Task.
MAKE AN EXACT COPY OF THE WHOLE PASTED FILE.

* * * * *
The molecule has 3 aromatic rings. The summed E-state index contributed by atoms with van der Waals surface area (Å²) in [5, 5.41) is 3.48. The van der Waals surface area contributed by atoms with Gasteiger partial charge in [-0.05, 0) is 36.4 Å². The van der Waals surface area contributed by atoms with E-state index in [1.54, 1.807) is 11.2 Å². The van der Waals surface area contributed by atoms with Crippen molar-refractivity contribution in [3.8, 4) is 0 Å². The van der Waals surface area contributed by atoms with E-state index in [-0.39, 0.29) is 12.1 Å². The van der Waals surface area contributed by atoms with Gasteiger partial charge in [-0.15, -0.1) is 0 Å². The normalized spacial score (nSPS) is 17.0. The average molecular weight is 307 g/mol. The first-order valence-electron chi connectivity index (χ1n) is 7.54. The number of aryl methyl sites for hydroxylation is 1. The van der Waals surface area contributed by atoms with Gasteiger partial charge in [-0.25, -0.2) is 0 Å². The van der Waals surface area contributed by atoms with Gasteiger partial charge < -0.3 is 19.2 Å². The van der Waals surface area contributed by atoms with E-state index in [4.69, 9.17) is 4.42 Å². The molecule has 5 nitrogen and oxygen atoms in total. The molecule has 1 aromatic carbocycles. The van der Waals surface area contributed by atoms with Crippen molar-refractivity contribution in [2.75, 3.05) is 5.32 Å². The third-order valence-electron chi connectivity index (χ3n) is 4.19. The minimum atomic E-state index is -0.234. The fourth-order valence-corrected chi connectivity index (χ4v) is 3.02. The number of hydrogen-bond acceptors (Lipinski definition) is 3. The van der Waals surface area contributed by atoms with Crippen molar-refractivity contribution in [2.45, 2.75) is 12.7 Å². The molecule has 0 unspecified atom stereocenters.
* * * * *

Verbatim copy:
The molecule has 3 aromatic rings. The summed E-state index contributed by atoms with van der Waals surface area (Å²) in [5, 5.41) is 3.48. The van der Waals surface area contributed by atoms with Gasteiger partial charge in [-0.05, 0) is 36.4 Å². The van der Waals surface area contributed by atoms with E-state index in [1.54, 1.807) is 11.2 Å². The van der Waals surface area contributed by atoms with Crippen molar-refractivity contribution in [3.8, 4) is 0 Å². The van der Waals surface area contributed by atoms with E-state index in [-0.39, 0.29) is 12.1 Å². The van der Waals surface area contributed by atoms with Gasteiger partial charge in [-0.15, -0.1) is 0 Å². The normalized spacial score (nSPS) is 17.0. The average molecular weight is 307 g/mol. The first-order valence-electron chi connectivity index (χ1n) is 7.54. The number of aryl methyl sites for hydroxylation is 1. The van der Waals surface area contributed by atoms with Gasteiger partial charge in [-0.25, -0.2) is 0 Å². The van der Waals surface area contributed by atoms with Gasteiger partial charge < -0.3 is 19.2 Å². The van der Waals surface area contributed by atoms with E-state index in [4.69, 9.17) is 4.42 Å². The molecule has 5 nitrogen and oxygen atoms in total. The molecule has 1 aromatic carbocycles. The van der Waals surface area contributed by atoms with Crippen molar-refractivity contribution in [2.75, 3.05) is 5.32 Å². The third-order valence-electron chi connectivity index (χ3n) is 4.19. The minimum atomic E-state index is -0.234. The fourth-order valence-corrected chi connectivity index (χ4v) is 3.02. The number of hydrogen-bond acceptors (Lipinski definition) is 3. The van der Waals surface area contributed by atoms with Crippen molar-refractivity contribution in [2.45, 2.75) is 12.7 Å². The molecule has 0 unspecified atom stereocenters.